Unless otherwise agreed, "the place for delivery of goods is the seller's place of business." G. L. c. 106, Section 2-308. Although a usage of trade may be tantamount to "otherwise agreed," [Note 7] there is no finding in the master's report from which we could conclude whether mobile home dealers generally deliver their product at the customer's site or at the seller's place of business. [Note 8] Wauwinet, therefore, could have made physical delivery at its place of business to complete the sale. Particularly in the light of the commercial facts later recited in this opinion, we are of the opinion that it failed to do so. While delivery and transfer of possession are not synonymous, Bowman v. American Home Assur. Co., 190 Neb. 810, 813-814 (1973); Integrity Ins. Co. v. Marine Midland Bank-Western, supra at 870-871, nonetheless, the "physical location of contract goods is a significant indicator of statutory rights, particularly when third-party interests are at stake." Jackson & Peters, Quest for Uncertainty: A Proposal for Flexible Resolution of Inherent Conflicts Between Article 2 and Article 9 of the Uniform Commercial Code, 87 Yale L.J. 907, 912 (1978). Wauwinet at all times had the goods.
The Bank urges that delivery of the bill of sale was the talisman of title and, hence, entitlement to the proceeds of the sale. But to impart significance to the document of title takes us back to Section 2-401(3), which we have already concluded does not apply.
Analysis of the title question, therefore, points to retention of title to the mobile home by Wauwinet. But, in view of the Code's renunciation of reliance on title, which we noted above, we rely for resolution of the controversy on factual signposts.
A series of commercial facts etches the inchoate nature of this transaction:
1. Garneau never tendered, much less paid, the balance of the purchase price. In this respect the instant case differs from other specimens of the genre in which full consideration had been paid, either in cash or in paper, and the dispute was between rival secured parties or persons claiming the right to possess property which was the subject of a security interest. See, e.g., International Harvester Credit Corp. v. Associates Financial Servs. Co., supra; Tatum v. Richter, supra; Integrity Ins. Co. v. Marine Midland Bank-Western, supra; Skilton, Buyer in Ordinary Course of Business Under Article 9 of the Uniform Commercial Code, 1974 Wis. L. Rev. 1, 76-88.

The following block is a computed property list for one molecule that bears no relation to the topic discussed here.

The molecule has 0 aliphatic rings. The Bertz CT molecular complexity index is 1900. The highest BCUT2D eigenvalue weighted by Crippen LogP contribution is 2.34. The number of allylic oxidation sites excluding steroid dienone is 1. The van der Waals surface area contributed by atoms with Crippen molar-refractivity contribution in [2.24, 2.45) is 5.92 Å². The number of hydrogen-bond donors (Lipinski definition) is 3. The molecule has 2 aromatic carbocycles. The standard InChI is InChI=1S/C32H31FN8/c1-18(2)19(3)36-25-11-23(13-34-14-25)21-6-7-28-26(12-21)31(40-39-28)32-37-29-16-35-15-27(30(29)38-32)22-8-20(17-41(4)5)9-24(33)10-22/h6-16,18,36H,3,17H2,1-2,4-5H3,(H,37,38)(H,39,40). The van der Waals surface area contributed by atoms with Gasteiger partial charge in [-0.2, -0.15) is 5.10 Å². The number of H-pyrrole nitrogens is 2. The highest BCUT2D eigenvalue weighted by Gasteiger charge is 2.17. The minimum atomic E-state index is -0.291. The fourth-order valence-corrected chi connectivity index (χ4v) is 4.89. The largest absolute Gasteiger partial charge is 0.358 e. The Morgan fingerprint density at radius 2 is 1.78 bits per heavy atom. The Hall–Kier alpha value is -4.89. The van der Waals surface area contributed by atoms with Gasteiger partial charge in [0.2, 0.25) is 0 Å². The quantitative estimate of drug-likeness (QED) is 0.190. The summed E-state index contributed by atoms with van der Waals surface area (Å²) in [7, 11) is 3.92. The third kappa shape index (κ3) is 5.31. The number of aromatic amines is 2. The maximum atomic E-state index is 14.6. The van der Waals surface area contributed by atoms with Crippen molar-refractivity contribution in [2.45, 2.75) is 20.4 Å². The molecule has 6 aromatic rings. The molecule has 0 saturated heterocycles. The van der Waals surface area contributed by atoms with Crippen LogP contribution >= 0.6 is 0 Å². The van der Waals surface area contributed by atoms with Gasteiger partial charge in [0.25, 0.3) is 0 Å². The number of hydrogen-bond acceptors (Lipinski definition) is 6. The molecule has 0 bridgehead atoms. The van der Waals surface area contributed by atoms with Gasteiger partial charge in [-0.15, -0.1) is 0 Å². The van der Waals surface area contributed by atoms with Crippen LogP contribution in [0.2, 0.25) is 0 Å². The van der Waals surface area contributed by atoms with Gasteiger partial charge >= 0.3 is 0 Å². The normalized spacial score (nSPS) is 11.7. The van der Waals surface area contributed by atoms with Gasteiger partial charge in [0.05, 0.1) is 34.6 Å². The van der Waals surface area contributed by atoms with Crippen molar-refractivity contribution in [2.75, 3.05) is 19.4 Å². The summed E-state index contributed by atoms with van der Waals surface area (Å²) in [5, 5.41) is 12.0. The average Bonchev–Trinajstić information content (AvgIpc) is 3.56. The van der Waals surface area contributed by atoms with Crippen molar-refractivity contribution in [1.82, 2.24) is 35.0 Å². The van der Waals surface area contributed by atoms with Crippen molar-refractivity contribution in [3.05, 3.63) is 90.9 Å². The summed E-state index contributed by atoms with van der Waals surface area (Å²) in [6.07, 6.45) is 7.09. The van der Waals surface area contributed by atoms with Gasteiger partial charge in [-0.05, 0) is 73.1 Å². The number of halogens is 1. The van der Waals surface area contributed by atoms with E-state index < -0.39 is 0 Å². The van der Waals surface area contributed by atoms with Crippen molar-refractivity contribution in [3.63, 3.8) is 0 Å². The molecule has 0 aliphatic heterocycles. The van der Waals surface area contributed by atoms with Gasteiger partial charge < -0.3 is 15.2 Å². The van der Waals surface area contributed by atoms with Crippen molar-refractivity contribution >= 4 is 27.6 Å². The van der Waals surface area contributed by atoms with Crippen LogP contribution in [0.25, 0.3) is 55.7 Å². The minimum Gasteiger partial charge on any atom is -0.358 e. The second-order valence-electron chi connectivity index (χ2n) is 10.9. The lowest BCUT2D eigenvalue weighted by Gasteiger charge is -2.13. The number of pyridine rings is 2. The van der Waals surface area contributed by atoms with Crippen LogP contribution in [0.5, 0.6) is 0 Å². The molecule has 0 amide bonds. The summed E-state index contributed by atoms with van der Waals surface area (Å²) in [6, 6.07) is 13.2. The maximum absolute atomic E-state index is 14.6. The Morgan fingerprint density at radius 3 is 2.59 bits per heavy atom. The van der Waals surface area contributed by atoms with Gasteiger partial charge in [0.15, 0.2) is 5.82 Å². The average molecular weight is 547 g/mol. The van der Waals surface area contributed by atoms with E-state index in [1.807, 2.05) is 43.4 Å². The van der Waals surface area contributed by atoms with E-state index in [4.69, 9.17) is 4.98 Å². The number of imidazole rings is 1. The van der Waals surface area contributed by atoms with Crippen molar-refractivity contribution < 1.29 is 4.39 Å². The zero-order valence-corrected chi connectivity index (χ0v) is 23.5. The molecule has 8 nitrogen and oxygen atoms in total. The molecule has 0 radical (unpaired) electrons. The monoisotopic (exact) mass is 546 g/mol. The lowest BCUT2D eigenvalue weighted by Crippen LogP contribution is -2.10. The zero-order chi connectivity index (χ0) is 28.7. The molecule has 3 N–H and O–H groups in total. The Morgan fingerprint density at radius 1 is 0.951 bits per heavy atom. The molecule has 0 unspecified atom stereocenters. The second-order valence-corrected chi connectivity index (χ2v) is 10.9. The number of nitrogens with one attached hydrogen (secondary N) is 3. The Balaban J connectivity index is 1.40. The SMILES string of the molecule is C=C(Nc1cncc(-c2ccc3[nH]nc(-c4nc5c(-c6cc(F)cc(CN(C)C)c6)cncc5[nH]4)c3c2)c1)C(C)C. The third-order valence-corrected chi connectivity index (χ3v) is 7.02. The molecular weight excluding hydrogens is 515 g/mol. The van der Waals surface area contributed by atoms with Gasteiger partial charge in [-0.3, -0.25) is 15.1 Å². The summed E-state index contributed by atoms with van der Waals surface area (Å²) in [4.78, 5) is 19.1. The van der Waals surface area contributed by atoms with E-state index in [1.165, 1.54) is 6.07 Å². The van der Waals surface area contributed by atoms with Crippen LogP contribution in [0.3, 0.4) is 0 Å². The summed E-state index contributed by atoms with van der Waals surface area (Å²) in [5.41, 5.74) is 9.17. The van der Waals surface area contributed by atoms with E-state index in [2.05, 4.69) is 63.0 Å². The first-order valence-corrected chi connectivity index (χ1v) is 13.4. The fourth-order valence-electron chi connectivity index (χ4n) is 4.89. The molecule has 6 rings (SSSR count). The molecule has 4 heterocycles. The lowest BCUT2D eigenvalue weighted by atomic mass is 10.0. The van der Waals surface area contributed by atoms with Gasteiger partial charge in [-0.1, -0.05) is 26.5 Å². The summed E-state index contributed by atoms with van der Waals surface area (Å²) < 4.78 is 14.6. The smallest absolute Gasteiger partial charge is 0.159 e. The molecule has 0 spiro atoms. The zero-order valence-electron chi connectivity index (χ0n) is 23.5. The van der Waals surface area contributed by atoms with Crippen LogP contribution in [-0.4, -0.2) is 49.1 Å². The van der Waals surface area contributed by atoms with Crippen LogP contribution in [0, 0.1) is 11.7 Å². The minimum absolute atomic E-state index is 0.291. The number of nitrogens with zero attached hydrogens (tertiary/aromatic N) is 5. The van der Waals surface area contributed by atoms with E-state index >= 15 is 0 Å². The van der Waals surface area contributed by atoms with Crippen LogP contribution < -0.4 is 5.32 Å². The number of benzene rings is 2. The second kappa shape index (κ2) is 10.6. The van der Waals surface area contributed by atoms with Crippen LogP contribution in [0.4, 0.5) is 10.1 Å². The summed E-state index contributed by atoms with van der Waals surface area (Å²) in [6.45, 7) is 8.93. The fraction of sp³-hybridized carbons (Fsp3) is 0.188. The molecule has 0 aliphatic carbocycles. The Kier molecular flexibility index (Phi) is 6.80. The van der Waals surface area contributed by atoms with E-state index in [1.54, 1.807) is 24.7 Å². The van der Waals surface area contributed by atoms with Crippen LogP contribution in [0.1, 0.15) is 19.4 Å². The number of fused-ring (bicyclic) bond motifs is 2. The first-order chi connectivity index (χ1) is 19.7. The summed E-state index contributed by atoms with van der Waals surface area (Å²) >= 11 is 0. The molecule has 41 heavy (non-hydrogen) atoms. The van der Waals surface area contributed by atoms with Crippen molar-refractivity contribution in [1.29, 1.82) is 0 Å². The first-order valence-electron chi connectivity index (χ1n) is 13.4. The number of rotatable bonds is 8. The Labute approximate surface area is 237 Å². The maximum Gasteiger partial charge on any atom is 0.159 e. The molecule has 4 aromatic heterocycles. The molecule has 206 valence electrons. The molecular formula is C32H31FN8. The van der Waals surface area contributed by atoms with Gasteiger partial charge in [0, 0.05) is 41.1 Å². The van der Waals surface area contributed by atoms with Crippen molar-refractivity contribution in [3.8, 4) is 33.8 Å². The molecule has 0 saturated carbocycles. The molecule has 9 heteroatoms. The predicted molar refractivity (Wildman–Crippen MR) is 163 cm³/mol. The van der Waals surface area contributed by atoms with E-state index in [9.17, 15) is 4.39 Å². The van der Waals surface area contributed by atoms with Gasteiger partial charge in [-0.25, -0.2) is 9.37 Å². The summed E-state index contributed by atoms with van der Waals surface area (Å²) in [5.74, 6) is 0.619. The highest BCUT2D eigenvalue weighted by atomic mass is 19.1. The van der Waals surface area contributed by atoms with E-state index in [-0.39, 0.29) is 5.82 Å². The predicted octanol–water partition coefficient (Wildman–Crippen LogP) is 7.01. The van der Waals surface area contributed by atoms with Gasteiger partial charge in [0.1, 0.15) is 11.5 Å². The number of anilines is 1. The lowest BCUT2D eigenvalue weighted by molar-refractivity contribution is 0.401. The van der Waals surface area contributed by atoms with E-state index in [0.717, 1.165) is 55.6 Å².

2. Wauwinet never notified Garneau (or her estate) that the mobile home was at her disposition and that Wauwinet proposed to tender it. G. L. c. 106, Section 2-503(1).
3. The security agreement which Wauwinet entered into with the Bank provided that "the Borrower will not sell or offer to sell or otherwise transfer or encumber the collateral or any interest therein without the prior written consent of the Bank." The record does not suggest this ever happened. To the contrary, within days after Garneau died, the Bank took steps under Section 9-504 of the Code to realize on its security interest in the mobile home, demonstrating the conviction of the Bank that the collateral belonged to Wauwinet.
4. No termination of the Bank's security interest was delivered to Mr. Bellucci. Obviously, the Credit Union would have insisted on receiving a termination statement.
However close the parties may have been to closing their transaction, the facts are that the deal never closed. There was not a completed sale nor a right to payment [Note 9] which generated proceeds for Wauwinet or the Bank, as its secured lender, to follow.
[Note 1] Westover Credit Union, Elio C. Bellucci and Wauwinet Development Corporation.
[Note 2] G. L. c. 106, Section 9-306(1).
[Note 3] The Bank's financing was not according to a continuing dealer floor plan arrangement. Rather the Bank financed each mobile home separately. So, for example, Wauwinet signed a separate note and security agreement when it obtained financing from the Bank to acquire the mobile home in question from the manufacturer.
[Note 4] Somewhat mysteriously, the mortgage was for $26,325, more than the sum of the notes.
[Note 5] The defendant Gaucher is administratrix of the estate of Garneau.
[Note 6] G. L. c. 106, Section 2-401, and see particularly in this regard the first paragraph of the Massachusetts code comment to Section 2-401 (Mass. Gen. Laws Ann., Comment to c. 106, Section 2-401 [West 1958]) and comment 1 of the official comments (1A Uniform Laws Annot., U.C.C., Comment 1 to Section 2-401 [Master ed. 1976]).
[Note 7] 1 Uniform Laws Annot., U.C.C., Comment 4 to Section 2-308 (Master ed. 1976).
[Note 8] See G. L. c. 106, Section 1-205(6), which requires notice to an opposing party of an intent to prove trade usage.
[Note 9] The Bank, no doubt, had a security interest in Wauwinet's contract right (Section 9-106) against the Garneau estate for breach of the sales contract, but such action would now be barred under the short statute of limitations governing claims against estates. G. L. c. 197, Section 9.